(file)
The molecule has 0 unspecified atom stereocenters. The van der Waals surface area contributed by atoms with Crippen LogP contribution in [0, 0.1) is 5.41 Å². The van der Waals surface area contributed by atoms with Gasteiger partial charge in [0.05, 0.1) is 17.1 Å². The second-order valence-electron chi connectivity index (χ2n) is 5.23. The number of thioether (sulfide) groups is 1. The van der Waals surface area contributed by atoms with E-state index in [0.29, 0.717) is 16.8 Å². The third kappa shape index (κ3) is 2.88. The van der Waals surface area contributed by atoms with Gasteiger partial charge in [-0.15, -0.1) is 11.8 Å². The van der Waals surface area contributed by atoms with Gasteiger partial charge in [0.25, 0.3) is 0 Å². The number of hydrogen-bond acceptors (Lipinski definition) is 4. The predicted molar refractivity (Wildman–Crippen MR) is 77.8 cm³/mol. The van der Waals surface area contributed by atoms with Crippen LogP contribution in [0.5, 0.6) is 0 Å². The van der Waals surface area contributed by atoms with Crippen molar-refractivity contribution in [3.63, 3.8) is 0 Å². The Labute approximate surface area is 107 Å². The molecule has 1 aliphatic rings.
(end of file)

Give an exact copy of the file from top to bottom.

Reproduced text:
The molecule has 0 unspecified atom stereocenters. The van der Waals surface area contributed by atoms with Crippen LogP contribution in [0, 0.1) is 5.41 Å². The van der Waals surface area contributed by atoms with Gasteiger partial charge in [0.05, 0.1) is 17.1 Å². The second-order valence-electron chi connectivity index (χ2n) is 5.23. The number of thioether (sulfide) groups is 1. The van der Waals surface area contributed by atoms with E-state index in [0.29, 0.717) is 16.8 Å². The third kappa shape index (κ3) is 2.88. The van der Waals surface area contributed by atoms with Gasteiger partial charge in [-0.15, -0.1) is 11.8 Å². The van der Waals surface area contributed by atoms with Gasteiger partial charge in [0.25, 0.3) is 0 Å². The number of hydrogen-bond acceptors (Lipinski definition) is 4. The predicted molar refractivity (Wildman–Crippen MR) is 77.8 cm³/mol. The van der Waals surface area contributed by atoms with Crippen LogP contribution in [0.5, 0.6) is 0 Å². The van der Waals surface area contributed by atoms with Crippen molar-refractivity contribution in [3.63, 3.8) is 0 Å². The Labute approximate surface area is 107 Å². The molecule has 1 aliphatic rings.